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   English Poetry I: From Chaucer to Gray.
The Harvard Classics.  1909–14.
 
227. Life
 
Francis Bacon, Viscount St. Alban (1561–1626)
 
 
THE WORLD’S a bubble and the life of Man
      Less than a span;
In his conception wretched, from the womb
      So to the tomb;
Curst from his cradle, and brought up to years        5
      With cares and fears.
Who then to frail mortality shall trust,
But limns on water, or but writes in dust.
 
Yet whilst with sorrow here we live opprest,
      What life is best?        10
Courts are but only superficial schools
      To dandle fools:
The rural parts are turn’d into a den
      Of savage men:
And where’s a city from foul vice so free,        15
But may be termed the worst of all the three?
 
Domestic cares afflict the husband’s bed,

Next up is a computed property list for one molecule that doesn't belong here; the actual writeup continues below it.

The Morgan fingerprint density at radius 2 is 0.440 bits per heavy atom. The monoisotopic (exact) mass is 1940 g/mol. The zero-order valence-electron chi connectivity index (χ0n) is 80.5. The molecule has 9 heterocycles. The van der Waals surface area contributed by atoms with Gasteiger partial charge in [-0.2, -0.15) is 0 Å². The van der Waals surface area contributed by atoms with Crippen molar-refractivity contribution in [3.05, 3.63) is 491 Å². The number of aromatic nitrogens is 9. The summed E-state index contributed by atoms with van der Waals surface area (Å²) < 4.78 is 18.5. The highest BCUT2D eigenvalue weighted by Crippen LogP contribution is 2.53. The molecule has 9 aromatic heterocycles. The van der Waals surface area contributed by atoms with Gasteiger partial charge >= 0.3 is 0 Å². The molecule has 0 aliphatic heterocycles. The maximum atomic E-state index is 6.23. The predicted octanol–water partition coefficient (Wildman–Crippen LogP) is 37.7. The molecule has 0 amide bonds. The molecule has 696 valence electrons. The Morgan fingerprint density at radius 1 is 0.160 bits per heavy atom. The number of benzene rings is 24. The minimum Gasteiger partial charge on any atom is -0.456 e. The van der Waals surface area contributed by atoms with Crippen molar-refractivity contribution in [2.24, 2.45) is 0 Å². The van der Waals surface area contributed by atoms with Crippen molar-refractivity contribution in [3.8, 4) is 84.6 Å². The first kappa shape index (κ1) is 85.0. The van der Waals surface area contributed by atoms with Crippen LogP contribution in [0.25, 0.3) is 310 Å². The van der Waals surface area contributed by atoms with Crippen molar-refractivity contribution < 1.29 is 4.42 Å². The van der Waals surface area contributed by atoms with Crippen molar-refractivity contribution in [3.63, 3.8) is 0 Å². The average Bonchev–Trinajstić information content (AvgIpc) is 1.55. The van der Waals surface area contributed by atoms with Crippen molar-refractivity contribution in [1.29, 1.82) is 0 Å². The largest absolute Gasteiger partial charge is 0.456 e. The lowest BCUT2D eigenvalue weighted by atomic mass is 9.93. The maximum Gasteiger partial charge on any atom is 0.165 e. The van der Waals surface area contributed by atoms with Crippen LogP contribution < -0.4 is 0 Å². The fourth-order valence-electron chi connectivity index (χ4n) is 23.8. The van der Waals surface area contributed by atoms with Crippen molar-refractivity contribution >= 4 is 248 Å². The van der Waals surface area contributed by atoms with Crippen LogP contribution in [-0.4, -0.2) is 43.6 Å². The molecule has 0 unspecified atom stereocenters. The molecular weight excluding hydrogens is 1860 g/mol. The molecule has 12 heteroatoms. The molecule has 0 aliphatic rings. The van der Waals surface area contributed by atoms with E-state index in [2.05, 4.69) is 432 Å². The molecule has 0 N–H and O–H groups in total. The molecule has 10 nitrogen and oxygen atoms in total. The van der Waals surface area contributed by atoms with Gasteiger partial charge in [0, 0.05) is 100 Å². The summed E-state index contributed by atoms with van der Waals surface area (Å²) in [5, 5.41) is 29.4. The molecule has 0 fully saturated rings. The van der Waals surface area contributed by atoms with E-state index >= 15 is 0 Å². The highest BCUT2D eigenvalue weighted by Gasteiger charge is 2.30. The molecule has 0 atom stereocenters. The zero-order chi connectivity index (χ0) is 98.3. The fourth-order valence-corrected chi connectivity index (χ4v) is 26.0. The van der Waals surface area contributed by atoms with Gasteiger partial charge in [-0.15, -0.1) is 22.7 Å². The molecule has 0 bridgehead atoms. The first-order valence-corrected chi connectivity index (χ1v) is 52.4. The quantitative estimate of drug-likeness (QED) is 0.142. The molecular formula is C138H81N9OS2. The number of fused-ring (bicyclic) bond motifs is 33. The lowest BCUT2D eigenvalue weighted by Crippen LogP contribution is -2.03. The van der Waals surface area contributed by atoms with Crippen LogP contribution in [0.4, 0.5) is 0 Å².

Or pains his head:
Those that live single, take it for a curse
      Or do things worse:        20
Some would have children: those that have them moan
      Or wish them gone:
What is it, then, to have, or have no wife,
But single thraldom or a double strife?
 
But our affections still at home to please        25
      Is a disease:
To cross the seas to any foreign soil,
      Peril and toil:
Wars with their noise affright us: when they cease,
      We are worse in peace;—        30
What then remains, but that we still should cry
For being born, or being born, to die?
 

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